Bill Ackman is an American hedge fund manager who is the founder and CEO of Pershing Square Capital Management. Occasionally, he appears on CNBC, the business news network. Ackman is a self-proclaimed activist investor.
He rose to fame with a high-profile short position in Herbalife (HLF), a company that sells nutrition solutions through independent sales representatives. Ackman argued that the company was a Ponzi scheme. In 2013, he feuded with Carl Icahn, another hedge fund manager who held an opposing position in Herbalife, on CNBC. In what turned out to be a zero-sum game, Icahn pocked around $1 billion on his long position, and Ackman lost the same amount.
Ackman has had more than a few victories. His latest was with Chipotle Mexican Grill (CMG). He bought the shares when the company was on the brink of extinction after some customers became ill and rode the shares higher. The feud with Icahn had all the drama of reality business TV, but his latest performance on the network was even more controversial, and it caused a weak stock market to tank.
The ProShares VIX Short-Term Futures ETF product (BATS:VIXY) moves higher and lower with the S&P 500 volatility index or VIX.
We are at a time in history like no other in our lifetime. Markets reflect the economic and geopolitical landscapes. War, terrorist events, financial meltdowns all have an impact on prices. Acts of God, like weather events, earthquakes, or other natural disasters, tend to be localized. While they can cause the prices of assets to move higher or lower, most people are far away from the impact of the event.
The world currently faces a faceless and lethal enemy in the form of a microscopic virus. The environment is surreal and something out of a science fiction novel. Unfortunately, Coronavirus is anything but fiction. It has already killed the bull market in stocks. Just one month ago, the US economy was growing at a moderate pace with unemployment at its lowest level since the 1960s. With the halt in the economy in the world's wealthiest nation, as well as the same conditions across the globe, the situation suddenly resembles the 1930s and the Great Depression.
We have experienced periods of fear and uncertainty in the past. President Franklin Delano Roosevelt told Americans, "the only thing to fear is fear itself." The rallying cry came during the last significant threat to the world. At that time, there was not only fear but a great deal of uncertainty. COVID-19 puts the US and the world in the same position as when FDR uttered those comforting words and challenged the citizens of the US to action. In 2020, the same message is critical for all of the 7.6 plus people across the globe.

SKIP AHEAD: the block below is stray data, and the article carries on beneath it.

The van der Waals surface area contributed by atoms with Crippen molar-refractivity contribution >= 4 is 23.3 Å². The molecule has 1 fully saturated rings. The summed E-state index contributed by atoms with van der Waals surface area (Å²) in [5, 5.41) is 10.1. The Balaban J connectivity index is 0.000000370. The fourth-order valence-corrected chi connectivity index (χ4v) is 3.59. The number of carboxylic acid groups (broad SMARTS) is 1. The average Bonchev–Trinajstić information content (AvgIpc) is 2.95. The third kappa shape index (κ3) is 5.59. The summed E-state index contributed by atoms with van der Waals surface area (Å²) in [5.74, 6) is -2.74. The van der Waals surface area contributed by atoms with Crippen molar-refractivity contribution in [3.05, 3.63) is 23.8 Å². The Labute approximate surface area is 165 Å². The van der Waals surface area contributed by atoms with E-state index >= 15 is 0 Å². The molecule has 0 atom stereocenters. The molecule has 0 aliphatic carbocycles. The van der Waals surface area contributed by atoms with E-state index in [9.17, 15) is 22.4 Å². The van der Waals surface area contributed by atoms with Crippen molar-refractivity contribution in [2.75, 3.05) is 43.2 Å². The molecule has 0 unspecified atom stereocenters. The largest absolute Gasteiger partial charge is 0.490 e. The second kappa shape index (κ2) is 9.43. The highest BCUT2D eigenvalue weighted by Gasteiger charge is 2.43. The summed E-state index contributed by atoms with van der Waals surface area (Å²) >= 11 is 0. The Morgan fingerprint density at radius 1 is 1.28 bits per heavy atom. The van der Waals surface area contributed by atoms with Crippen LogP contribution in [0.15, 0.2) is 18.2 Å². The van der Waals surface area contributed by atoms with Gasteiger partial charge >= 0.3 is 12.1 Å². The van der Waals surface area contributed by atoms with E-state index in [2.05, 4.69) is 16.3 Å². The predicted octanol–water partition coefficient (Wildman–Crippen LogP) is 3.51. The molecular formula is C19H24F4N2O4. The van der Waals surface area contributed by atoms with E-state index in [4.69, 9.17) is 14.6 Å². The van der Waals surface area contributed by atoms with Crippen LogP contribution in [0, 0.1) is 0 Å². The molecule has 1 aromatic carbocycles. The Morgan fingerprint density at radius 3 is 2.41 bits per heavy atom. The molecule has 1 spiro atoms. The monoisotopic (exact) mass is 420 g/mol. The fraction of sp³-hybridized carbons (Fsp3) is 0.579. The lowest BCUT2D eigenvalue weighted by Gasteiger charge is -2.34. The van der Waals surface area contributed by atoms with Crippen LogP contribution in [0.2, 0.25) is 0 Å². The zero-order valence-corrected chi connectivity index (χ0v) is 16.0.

On March 18, hedge fund manager Bill Ackman appeared on CNBC. With panic in his voice and limited knowledge about what local and federal governments were planning to address the spread of Coronavirus, he stoked the kind of fear that was not only unproductive but downright dangerous.
Mr. Ackman is a human, just like you and me. He has an elderly father, and fears for his safety. He is also a very wealthy individual who fears for his rather extensive net worth. He told viewers, "Hell is coming." He warned the Us government that it needed to take an immediate "Spring Break" and close down the nation for at least thirty days.
No one, including the brightest scientific minds, knows what havoc Coronavirus will wreak. The government is scrambling to address the virus and save individuals as well as their livelihoods. The situation is a challenge and has become worse. Government officials are doing their best to calm the masses while making tough decisions to slow the spread of the infection and the number of fatalities. A calm and honest voice at a time of crisis is soothing and product. A quivering hedge fund manager is not. Mr. Ackman told the world to panic. At the same time, he said he was buying stocks. The later was appropriate as it was his area of expertise. The former was not. Ackman was human, but both he and CNBC were irresponsible to allow him to use the airtime to voice his sense of panic. It was not productive and sent markets lower. For many, it only served to exacerbate fears in a situation that is beyond all of our control.